Jul. 4, 2008
Quiet After the Rain of Morning
Quiet after the rain of morning
Midday covers the dampened trees;
Sweet and fresh in the languid breeze
Birds are twittering at ease.
And to me in the far and foreign
Land as further I go and come,
Sweetly over the wearisome
Flutter whisperings of home.
There between the two hillocks lightens
Straight and little a bluish bar:
I feel the strain of the mariner
Grows and tightens
After home and after her.
Today is Independence Day. On this day in 1776, the Second Continental Congress unanimously adopted the Declaration of Independence, and the United States officially broke from the rule of England. The colonists were trying to persuade other nations of Europe to be on their side, so they included a long list of complaints about the king. The document said of the king, in part, "HE is, at this Time, transporting large Armies of foreign Mercenaries to complete the Works of Death, Desolation, and Tyranny, already begun with Circumstances of Cruelty and Perfidy, scarcely paralleled in the most barbarous Ages, and totally unworthy the Head of a civilized Nation."
Twenty-four years later, in 1804, the explorers Lewis and Clark had the first Fourth of July celebration west of the Mississippi. They were traveling through a part of the Midwest that is now Kansas. They stopped at the mouth of a creek on July 4th, and named it Independence Creek in honor of the day. To celebrate, they fired their cannon at sunset and distributed an extra ration of whisky to the men.
There were unofficial celebrations of Independence Day from its first anniversary, but it really became a popular holiday after the War of 1812. On the frontier, it was the only time of the year when everyone in the countryside gathered together in one place. There would be parades and speeches, and the prettiest and most wholesome girl in the village would be named the Goddess of Liberty. Politicians would get up and call the king of England a skunk and challenge him to a fight. Drunk men in the streets would get into fights and call each other Englishmen. Soon, events like groundbreaking ceremonies for the Erie Canal and the Baltimore and Ohio Railroads were scheduled to coincide with July 4th festivities.
By a strange coincidence, John Adams and Thomas Jefferson, the second and third presidents of the United States, both died on this day in 1826, the 50th anniversary of the Declaration of Independence. Jefferson wrote the Declaration, and John Adams was its strongest supporter in the Continental Congress. They were political opponents after the Revolutionary War and ran against each other for president, but on the day that they died, John Adams's last words were, "Thomas Jefferson still survives." In fact, Jefferson had died a few hours before.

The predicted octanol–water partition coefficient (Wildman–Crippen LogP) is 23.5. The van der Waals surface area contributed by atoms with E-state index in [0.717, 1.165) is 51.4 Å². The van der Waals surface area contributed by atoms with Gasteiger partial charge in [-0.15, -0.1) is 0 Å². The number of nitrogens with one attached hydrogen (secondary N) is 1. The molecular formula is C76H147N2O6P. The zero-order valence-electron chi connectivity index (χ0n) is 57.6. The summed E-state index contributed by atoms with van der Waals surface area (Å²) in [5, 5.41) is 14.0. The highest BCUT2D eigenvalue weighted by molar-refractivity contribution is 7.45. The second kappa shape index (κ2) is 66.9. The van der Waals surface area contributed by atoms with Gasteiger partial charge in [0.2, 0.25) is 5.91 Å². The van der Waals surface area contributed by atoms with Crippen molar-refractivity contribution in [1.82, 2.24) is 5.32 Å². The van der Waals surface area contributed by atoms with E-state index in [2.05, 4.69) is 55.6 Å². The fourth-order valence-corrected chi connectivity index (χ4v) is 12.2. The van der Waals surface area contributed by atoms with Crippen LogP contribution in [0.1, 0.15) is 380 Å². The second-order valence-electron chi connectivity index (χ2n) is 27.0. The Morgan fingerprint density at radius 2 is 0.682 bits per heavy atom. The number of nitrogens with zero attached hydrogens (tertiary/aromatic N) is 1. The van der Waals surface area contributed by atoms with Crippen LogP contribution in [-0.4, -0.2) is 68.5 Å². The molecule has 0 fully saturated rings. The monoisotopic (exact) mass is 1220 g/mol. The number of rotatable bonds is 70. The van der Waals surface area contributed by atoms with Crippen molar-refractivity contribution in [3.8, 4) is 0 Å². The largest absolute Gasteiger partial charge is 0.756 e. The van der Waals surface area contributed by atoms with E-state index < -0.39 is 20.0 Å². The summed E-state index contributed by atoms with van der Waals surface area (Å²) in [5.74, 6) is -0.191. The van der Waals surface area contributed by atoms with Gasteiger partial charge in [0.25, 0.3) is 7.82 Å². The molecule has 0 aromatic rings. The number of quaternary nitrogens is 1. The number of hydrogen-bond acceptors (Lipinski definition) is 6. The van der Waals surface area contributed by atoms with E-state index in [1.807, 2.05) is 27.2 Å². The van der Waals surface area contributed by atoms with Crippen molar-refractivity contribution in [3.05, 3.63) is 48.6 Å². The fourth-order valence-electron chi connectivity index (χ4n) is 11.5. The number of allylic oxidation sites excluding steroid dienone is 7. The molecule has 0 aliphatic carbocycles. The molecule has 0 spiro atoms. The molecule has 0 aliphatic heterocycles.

On this day in 1931, James Joyce married Nora Barnacle at the Kensington Registry Office in London. They had been living together for 26 years. She once complained about Joyce's late hours, "I can't sleep anymore. ... I go to bed and then that man sits in the next room and continues laughing about his own writing. And then I knock at the door, and I say, now Jim, stop writing or stop laughing!"
On this day in 1845, Henry David Thoreau moved into his cabin on Walden Pond. It was 10 feet wide by 15 feet long, had an attic and a closet, two windows, and a fireplace. It cost twenty-eight dollars and twelve cents to build. The single biggest expenditure was three dollars and ninety cents for nails. Thoreau boasted that he was a good builder, but when the cabin was excavated a hundred years later, the investigators found hundreds of bent nails in the cellar hole. He had two knives and forks, three plates, one cup and one spoon. He had a huge garden, seven miles of bean rows altogether, and he spent a lot of time weeding them and chasing away the woodchucks.
On this day in 1855, the first edition of Whitman's Leaves of Grass was printed. It consisted of 12 poems and a preface. The printers were friends of his, and they did not charge Whitman for their work. He helped set some of the type himself. "Grass" is a printer's term; it refers to a casual job that can be set up between busy times.
It's the birthday of the first great American novelist, Nathaniel Hawthorne, (books by this author) born in Salem, Massachusetts (1804). He's the author of The Scarlet Letter (1850) and The House of Seven Gables (1851). He came from a family of Puritans and his great-grandfather was a witchcraft judge in the Salem trials. His father was a sailor and died at sea when Nathaniel was only four. After his father's death, his mother became a recluse and rarely left the house. Hawthorne learned from her what he called the "cursed habits of solitude." When he did go out of the house, he took long walks by himself. He loved to climb the steeple of Christ Church and look down on the town beneath him.
He began to support himself writing and editing for various magazines, but he had a hard time getting books published. He grew depressed and spent more and more time at home. He wrote to his friend Henry Wadsworth Longfellow, "I have made a captive of myself and put me in a dungeon; and now I cannot find the key to let myself out." In 1849, his mother died, and he wrote in his diary that her death was "the darkest hour I ever lived." Soon after he began work on his novel The Scarlet Letter (1850), about a Puritan woman named Hester Prynne who has to wear the letter "A" on her chest after she commits adultery. The novel was a huge success, and Hawthorne became a literary celebrity, even though he was still very shy.
Hawthorne once wrote, "Happiness is like a butterfly which, when pursued, is always beyond our grasp, but, if you will sit down quietly, may alight upon you."
Be well, do good work, and keep in touch.®